• the Tenants Choice programme saw 120 properties have their kitchens, bathrooms and wiring updated through the year. This is significantly lower than the 220 properties that were planned. This is due to problems with tenants refusing works, delays due to damp problems and delays with kitchen deliveries. The scheme under spent by £416k in 2016/17
  • the proposed developments at Newbury Avenue and Chaloners Road have also been delayed. The development now proposed is for 5-6 bungalows and “will be submitted for planning approval in July”. The development of homes at Chaloners Road was postponed when the developer withdrew from the contract. A revised scheme will be submitted for planning approval in late summer 2017
A summary of the Councils £1/4 billion investment plans can be found below

Mansion House repairs due to be finished before the end of June?

Mansion House

The contract to repair the Mansion House is due to be completed by 25th June.

The contract was awarded to local company William Birch in December and was valued at £1.1 million.

It was awarded when the previous contractor went into administration

It is unclear when the Mansion House will reopen to visitors and when the Lord Mayor will move in.

Dr Annie Gray recreates historic recipes at York Mansion House

Mansion House Sept 2016

Dr Annie Gray, acclaimed food historian lecturer and author of culinary biography The Greedy Queen, to be released May 18th, will be stepping into York Mansion House’s Georgian kitchen to recreate some exciting historic recipes over a fire burning oven, spit and chafing stove.

The house is currently undergoing its biggest restoration since it was built. One of the exciting restoration projects is the Georgian kitchen which will help to illustrate three centuries of eating in the house and interpret and explore the lives of those who have worked there. This is a restored 18th century kitchen using original artefacts and architectural features, any modern recreations are made in the tradition manner, including bricks handmade from local clay.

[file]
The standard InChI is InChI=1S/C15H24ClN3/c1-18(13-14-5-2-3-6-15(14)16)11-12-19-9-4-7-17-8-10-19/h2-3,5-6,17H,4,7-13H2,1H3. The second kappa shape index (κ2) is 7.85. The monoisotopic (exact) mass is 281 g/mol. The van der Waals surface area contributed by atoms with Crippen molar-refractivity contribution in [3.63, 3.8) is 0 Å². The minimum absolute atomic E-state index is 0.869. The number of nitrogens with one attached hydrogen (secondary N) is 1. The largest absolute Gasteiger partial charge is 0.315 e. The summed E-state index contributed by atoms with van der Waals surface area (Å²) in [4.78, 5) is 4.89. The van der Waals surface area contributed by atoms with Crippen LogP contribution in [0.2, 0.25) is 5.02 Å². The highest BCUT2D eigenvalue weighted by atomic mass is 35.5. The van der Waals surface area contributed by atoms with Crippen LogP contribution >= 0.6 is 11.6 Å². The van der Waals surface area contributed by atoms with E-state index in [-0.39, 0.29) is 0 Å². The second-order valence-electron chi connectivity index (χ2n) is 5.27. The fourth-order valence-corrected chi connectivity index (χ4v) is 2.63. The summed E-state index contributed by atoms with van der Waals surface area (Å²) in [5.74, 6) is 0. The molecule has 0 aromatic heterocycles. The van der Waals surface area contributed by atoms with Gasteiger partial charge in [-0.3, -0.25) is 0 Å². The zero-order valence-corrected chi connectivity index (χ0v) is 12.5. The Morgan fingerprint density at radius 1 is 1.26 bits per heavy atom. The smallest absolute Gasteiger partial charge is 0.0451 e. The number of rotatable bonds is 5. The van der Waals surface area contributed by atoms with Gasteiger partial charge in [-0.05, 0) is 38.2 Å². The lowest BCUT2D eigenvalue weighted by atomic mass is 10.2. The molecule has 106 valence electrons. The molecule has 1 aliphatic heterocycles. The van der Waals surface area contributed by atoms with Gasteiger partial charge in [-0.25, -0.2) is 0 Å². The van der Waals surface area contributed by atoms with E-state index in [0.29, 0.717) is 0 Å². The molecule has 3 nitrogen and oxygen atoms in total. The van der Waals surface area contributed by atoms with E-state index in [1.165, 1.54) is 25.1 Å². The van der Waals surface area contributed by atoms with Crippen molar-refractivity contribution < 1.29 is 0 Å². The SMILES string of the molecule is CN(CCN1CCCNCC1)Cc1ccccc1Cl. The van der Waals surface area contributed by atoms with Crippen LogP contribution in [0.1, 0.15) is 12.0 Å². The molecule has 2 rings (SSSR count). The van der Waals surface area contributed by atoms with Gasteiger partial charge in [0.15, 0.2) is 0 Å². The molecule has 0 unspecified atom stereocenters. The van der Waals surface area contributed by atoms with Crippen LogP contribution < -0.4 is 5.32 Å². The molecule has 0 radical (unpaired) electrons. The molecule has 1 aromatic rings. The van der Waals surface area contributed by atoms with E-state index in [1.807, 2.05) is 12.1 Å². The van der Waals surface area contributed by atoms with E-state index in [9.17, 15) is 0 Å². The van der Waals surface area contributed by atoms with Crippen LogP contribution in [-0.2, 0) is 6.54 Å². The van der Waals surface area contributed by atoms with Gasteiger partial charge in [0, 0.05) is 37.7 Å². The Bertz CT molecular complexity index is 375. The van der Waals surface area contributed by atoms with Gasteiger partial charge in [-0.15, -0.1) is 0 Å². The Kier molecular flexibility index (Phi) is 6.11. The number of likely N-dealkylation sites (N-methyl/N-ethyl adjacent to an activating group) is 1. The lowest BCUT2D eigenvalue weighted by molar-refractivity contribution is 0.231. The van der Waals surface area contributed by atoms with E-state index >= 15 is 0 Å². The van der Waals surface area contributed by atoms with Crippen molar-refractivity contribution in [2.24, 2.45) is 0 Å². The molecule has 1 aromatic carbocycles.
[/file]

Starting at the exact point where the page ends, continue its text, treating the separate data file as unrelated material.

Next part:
Dr Annie Gray, food historian, author, lecturer and broadcaster, commented, ‘I’m really looking forward to cooking in the revamped York Mansion House kitchens. I’ve watched their metamorphosis back in time from an unloved 1960s basement, to the glories of the 18th century – one of the most exciting periods in British history. The technology of food has enormous potential to help tell the story of society though history, and the York Mansion House kitchens will showcase the way in which York’s mayor’s worked to make the city one of the social centres of Georgian Britain.’

Dr Annie Gray

Annie Gray will be the first person to undertake the task of cooking in York Mansion House’s Georgian kitchen after its restoration. She will be demonstrating how to cook beef alamode and woodcocks in a traditional 18th century manner as a way to explore the social history of the house.

Richard Pollitt, York Mansion House Curator said, ‘We are delighted Annie Gray will be coming to York Mansion House and we are looking forward to seeing the restored kitchen in full use as she recreates the recipes this kitchen was built to cook. I couldn’t think of anyone more suited to inaugurate York Mansion House’s Georgian kitchen’.

The Opening Doors Restoration project for York Mansion House was made possible by a grant from the Heritage Lottery Fund, funding from City of York Council and a variety of grants and generous donations totalling £2.1 million. The project improves the visitor experience by beautifully restoring this gem of York’s architectural history, allowing more people than ever to enjoy it.

New contractor for historic Mansion House project confirmed

Mansion House Sept 2016

Mansion House Sept 2016

William Birch & Sons Ltd, York-based construction, refurbishment and restoration contractor, have been appointed to continue work on the York Mansion House’s historic restoration project.

External works have been taking place over the autumn including repairing the chimney stacks and removing old paint from the external stonework.